Agency: Bartle Bogle Hegarty
By John Reynolds, marketingmagazine.co.uk, Wednesday, 16 January 2013 02:29PM
The retailer has been forced to withdraw a number of beef burgers from its shelves after tests showed samples contained horse DNA.
The withdrawal is likely to cause some harm to the Tesco brand in the short-time, although some experts believe it is unlikely to be long-lived.
Tesco today responded to the crisis with a statement, saying it "will not tolerate any compromise in the quality of the food we sell."
It is unclear at this stage if Tesco will take further action, such as running ads clarifying the situation. Here two experts give their verdict on the fallout of the incident and how Tesco is best handling it.
Tim Hill, development director, The Brand Union
"What a shame for Tesco, Aldi and Iceland to suffer the scandal of finding traces of horse meat in their beef burgers. If only their buyer and product marketing teams had better planned. Perhaps it missed the opportunity to build the horse meat burger, after all it’s one of the most nutritious meats on the planet.
"In all seriousness however, will this latest scandal affect the Tesco brand and turn off consumers from shopping at their stores? In isolation no - their in-house crisis management team are already in overdrive and it's unlikely the story on its own won’t linger too long in consumer’s minds. However, the danger will be if this story unearths further tales of poor hygiene standards and a lack of quality control.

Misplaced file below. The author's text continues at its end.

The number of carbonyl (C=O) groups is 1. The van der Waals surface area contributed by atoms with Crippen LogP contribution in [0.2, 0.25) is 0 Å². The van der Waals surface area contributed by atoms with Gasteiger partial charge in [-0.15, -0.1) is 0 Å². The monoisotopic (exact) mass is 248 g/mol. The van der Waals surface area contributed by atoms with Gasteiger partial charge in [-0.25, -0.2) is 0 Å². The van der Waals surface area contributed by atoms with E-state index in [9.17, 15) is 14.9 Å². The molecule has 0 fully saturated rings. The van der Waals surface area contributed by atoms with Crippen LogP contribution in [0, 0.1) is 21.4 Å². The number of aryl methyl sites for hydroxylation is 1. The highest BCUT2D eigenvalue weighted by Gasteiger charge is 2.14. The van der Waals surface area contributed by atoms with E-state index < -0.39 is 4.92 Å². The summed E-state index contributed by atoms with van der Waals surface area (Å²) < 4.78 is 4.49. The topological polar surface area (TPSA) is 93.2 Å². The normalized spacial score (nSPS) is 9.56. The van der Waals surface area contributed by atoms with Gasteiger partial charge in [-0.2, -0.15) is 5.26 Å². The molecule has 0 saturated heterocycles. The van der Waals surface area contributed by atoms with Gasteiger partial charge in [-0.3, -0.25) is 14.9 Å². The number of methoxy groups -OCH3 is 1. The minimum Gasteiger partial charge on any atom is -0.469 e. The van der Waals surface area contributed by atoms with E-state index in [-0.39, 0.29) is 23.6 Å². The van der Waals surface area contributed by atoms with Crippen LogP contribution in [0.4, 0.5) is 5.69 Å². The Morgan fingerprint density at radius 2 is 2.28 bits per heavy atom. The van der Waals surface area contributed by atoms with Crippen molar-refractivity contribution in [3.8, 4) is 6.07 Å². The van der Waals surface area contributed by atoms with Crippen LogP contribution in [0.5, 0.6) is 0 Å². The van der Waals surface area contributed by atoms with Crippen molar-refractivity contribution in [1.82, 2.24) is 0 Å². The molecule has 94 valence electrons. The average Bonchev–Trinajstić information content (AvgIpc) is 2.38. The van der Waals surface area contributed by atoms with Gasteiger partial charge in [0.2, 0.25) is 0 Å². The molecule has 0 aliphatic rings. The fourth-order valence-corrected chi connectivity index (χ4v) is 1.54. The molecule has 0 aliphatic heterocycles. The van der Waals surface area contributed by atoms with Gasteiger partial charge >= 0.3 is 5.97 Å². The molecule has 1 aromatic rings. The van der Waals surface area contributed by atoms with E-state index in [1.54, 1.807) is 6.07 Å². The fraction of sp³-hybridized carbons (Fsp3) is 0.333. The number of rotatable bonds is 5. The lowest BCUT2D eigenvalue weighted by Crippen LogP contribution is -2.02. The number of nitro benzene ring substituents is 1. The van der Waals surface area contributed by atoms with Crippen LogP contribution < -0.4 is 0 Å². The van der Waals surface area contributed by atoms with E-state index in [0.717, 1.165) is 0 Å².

"For Tesco’s stake, this has to be an isolated incident otherwise it could be a label that will take a long time to shake. Just look at the years McDonalds has spent on trying to dispel the myths around the quality of its own burgers.
Justin Basini, an ex-Capital One marketing director and founder of Allow, a service which helps consumers gain control of their personal information
"There is no category of product that relies more heavily on trust than what we put in our mouths. However the major trust impact will be felt in the generic burger product category rather than at the retail brand level.
"Will you ever go to that barbeque again without a passing thought to the mix of meat you are consuming? The lingering aftermath for Tesco, Aldi and the other retailers will be determined by how they respond now. You can bet your bottom dollar that processed foods from many categories are now in labs being tested for cross contamination.
"Without an effective programme of investigation, communication and resolution the problem will spiral out of control allowing lobby groups from organic producers to Muslims to expose further problems, stoke the issue with the media and aggressively demand knee jerk change all of which will cement mistrust in these brands."
This article was first published on marketingmagazine.co.uk